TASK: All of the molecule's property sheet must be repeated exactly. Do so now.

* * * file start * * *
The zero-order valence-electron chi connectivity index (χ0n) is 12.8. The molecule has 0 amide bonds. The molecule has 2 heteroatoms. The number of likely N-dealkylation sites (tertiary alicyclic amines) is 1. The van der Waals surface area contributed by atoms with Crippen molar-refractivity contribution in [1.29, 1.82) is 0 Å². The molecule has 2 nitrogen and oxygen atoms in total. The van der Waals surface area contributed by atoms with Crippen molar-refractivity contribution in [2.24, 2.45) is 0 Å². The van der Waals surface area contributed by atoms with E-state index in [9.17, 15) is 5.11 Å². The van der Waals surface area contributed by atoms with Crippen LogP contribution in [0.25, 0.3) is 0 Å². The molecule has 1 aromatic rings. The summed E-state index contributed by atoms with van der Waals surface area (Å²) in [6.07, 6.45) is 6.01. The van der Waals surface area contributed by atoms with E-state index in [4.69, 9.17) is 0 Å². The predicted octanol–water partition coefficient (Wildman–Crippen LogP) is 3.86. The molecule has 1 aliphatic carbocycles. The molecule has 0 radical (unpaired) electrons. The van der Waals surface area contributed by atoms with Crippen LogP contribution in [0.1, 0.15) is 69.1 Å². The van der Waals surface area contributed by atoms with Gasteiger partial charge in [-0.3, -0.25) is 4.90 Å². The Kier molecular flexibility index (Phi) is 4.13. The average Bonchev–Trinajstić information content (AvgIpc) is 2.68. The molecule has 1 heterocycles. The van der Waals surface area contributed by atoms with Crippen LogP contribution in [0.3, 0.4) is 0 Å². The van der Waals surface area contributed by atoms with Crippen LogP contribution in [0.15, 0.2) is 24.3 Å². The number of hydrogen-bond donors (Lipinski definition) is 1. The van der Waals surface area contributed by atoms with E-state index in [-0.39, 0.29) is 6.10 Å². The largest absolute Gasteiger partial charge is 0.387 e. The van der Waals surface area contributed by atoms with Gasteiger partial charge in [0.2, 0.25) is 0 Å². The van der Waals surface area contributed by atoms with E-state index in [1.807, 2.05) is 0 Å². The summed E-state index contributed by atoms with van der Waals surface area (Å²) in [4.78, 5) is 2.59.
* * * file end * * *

The zero-order valence-electron chi connectivity index (χ0n) is 12.8. The molecule has 0 amide bonds. The molecule has 2 heteroatoms. The number of likely N-dealkylation sites (tertiary alicyclic amines) is 1. The van der Waals surface area contributed by atoms with Crippen molar-refractivity contribution in [1.29, 1.82) is 0 Å². The molecule has 2 nitrogen and oxygen atoms in total. The van der Waals surface area contributed by atoms with Crippen molar-refractivity contribution in [2.24, 2.45) is 0 Å². The van der Waals surface area contributed by atoms with E-state index in [9.17, 15) is 5.11 Å². The van der Waals surface area contributed by atoms with Crippen LogP contribution in [0.25, 0.3) is 0 Å². The molecule has 1 aromatic rings. The summed E-state index contributed by atoms with van der Waals surface area (Å²) in [6.07, 6.45) is 6.01. The van der Waals surface area contributed by atoms with E-state index in [4.69, 9.17) is 0 Å². The predicted octanol–water partition coefficient (Wildman–Crippen LogP) is 3.86. The molecule has 1 aliphatic carbocycles. The molecule has 0 radical (unpaired) electrons. The van der Waals surface area contributed by atoms with Crippen LogP contribution in [0.1, 0.15) is 69.1 Å². The van der Waals surface area contributed by atoms with Gasteiger partial charge in [-0.3, -0.25) is 4.90 Å². The Kier molecular flexibility index (Phi) is 4.13. The average Bonchev–Trinajstić information content (AvgIpc) is 2.68. The molecule has 1 heterocycles. The van der Waals surface area contributed by atoms with Crippen LogP contribution in [0.3, 0.4) is 0 Å². The van der Waals surface area contributed by atoms with Crippen LogP contribution in [0.15, 0.2) is 24.3 Å². The number of hydrogen-bond donors (Lipinski definition) is 1. The van der Waals surface area contributed by atoms with E-state index in [-0.39, 0.29) is 6.10 Å². The largest absolute Gasteiger partial charge is 0.387 e. The van der Waals surface area contributed by atoms with Gasteiger partial charge in [0.2, 0.25) is 0 Å². The van der Waals surface area contributed by atoms with E-state index in [1.807, 2.05) is 0 Å². The summed E-state index contributed by atoms with van der Waals surface area (Å²) in [4.78, 5) is 2.59.